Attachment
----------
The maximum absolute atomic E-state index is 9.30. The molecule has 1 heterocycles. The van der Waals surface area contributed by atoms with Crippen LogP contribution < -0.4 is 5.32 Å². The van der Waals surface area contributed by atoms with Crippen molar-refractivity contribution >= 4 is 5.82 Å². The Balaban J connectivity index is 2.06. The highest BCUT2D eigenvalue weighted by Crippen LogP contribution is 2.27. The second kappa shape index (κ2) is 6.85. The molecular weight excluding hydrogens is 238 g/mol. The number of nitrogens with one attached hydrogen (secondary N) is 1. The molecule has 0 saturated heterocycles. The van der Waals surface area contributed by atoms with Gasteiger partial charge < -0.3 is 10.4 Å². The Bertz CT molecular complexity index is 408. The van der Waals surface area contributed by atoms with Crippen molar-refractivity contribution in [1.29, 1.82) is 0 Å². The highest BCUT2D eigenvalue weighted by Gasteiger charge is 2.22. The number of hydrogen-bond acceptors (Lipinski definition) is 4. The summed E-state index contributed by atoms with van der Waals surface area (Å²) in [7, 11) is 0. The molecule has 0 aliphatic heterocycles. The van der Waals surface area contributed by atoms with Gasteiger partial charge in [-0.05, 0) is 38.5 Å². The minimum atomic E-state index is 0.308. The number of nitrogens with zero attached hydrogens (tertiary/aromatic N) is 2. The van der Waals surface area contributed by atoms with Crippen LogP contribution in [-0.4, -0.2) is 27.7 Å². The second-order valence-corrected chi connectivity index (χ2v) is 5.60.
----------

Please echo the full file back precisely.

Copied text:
The maximum absolute atomic E-state index is 9.30. The molecule has 1 heterocycles. The van der Waals surface area contributed by atoms with Crippen LogP contribution < -0.4 is 5.32 Å². The van der Waals surface area contributed by atoms with Crippen molar-refractivity contribution >= 4 is 5.82 Å². The Balaban J connectivity index is 2.06. The highest BCUT2D eigenvalue weighted by Crippen LogP contribution is 2.27. The second kappa shape index (κ2) is 6.85. The molecular weight excluding hydrogens is 238 g/mol. The number of nitrogens with one attached hydrogen (secondary N) is 1. The molecule has 0 saturated heterocycles. The van der Waals surface area contributed by atoms with Gasteiger partial charge < -0.3 is 10.4 Å². The Bertz CT molecular complexity index is 408. The van der Waals surface area contributed by atoms with Crippen molar-refractivity contribution in [1.29, 1.82) is 0 Å². The highest BCUT2D eigenvalue weighted by Gasteiger charge is 2.22. The number of hydrogen-bond acceptors (Lipinski definition) is 4. The summed E-state index contributed by atoms with van der Waals surface area (Å²) in [7, 11) is 0. The molecule has 0 aliphatic heterocycles. The van der Waals surface area contributed by atoms with Gasteiger partial charge in [-0.05, 0) is 38.5 Å². The minimum atomic E-state index is 0.308. The number of nitrogens with zero attached hydrogens (tertiary/aromatic N) is 2. The van der Waals surface area contributed by atoms with Crippen LogP contribution in [-0.4, -0.2) is 27.7 Å². The second-order valence-corrected chi connectivity index (χ2v) is 5.60.